New Study Finds Biases Limit Benefits of Human-AI Collaboration in Radiology

A new experimental study published in a top economics journal has found that biases in how radiologists use AI assistance limit the potential benefits of human-AI collaboration in medical imaging. The paper comes at a time when AI tools are starting to be deployed in radiology workflows but there is uncertainty around the optimal way to combine human expertise with algorithmic predictions.

The study was conducted by researchers at MIT, who recruited 180 radiologists through teleradiology companies to diagnose chest x-rays under different information conditions. In some cases, the radiologists were provided with AI-generated probabilities that a pathology was present. The researchers found that while the AI algorithm performed better than two-thirds of radiologists, providing its predictions did not improve diagnostic accuracy on average.

This puzzling result occurred because radiologists did not respond uniformly to the AI predictions. When the algorithm was highly confident, radiologist accuracy increased with its assistance. However, accuracy declined when the AI predictions were more uncertain. The authors conclude that radiologists exhibit biases that lead them to underweight or improperly incorporate the AI’s information relative to their own assessments.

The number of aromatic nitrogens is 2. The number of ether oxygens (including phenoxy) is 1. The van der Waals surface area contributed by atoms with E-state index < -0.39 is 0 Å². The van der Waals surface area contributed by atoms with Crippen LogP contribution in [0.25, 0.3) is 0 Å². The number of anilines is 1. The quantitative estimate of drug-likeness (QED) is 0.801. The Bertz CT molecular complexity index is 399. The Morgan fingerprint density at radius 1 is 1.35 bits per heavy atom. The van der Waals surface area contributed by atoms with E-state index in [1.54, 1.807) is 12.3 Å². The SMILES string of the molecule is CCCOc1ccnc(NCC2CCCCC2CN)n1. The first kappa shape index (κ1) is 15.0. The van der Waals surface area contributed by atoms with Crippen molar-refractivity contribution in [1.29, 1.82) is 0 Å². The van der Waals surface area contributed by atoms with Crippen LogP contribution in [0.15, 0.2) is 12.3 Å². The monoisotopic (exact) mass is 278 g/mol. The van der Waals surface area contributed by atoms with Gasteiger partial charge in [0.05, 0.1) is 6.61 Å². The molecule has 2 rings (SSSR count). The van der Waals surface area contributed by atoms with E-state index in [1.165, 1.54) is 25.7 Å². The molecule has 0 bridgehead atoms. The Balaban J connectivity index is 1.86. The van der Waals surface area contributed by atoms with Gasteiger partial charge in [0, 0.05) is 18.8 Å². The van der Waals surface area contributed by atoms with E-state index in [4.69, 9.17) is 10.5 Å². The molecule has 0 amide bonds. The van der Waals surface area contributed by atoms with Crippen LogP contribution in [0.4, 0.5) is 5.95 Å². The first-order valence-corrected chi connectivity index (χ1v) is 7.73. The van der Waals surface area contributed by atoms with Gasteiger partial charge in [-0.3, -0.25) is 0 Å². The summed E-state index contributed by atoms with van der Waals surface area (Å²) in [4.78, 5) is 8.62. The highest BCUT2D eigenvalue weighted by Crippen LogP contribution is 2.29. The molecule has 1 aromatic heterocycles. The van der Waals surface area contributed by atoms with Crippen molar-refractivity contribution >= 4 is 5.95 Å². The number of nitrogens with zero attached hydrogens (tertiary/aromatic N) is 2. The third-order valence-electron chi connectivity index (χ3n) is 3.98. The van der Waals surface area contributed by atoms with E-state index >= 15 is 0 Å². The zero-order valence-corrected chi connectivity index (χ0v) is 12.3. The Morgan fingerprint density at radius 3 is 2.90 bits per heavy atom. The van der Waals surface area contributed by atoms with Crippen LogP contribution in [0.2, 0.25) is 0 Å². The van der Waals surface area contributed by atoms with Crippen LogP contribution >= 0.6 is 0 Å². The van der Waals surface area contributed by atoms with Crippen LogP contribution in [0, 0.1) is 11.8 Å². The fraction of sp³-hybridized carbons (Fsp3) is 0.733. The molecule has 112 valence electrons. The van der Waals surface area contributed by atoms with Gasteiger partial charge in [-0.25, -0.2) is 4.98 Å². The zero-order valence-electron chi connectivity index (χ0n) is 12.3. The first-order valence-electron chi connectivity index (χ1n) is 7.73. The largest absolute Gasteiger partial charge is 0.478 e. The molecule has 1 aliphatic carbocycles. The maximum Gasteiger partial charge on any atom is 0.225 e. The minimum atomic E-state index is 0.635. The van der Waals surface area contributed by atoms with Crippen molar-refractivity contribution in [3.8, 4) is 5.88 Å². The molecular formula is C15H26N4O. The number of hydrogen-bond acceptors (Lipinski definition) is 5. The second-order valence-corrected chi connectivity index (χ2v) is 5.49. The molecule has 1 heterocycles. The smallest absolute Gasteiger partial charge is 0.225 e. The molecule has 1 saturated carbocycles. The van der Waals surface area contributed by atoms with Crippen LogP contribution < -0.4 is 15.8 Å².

The findings have important implications for how to optimally deploy AI tools alongside human experts. One approach is more extensive training for radiologists on how to combine their own judgments with algorithmic predictions. The study also suggests that selective automation, where cases are assigned to either the radiologist or the AI alone, may perform better than always involving both.

As AI capabilities in medical imaging continue to progress, insights from this research can help guide the design of human-AI collaboration. Understanding how humans interact with algorithmic information is critical to realizing the potential benefits in accuracy and efficiency from combining human expertise with AI. More studies on biases and integration challenges will be essential as AI becomes further enmeshed in clinical workflows.

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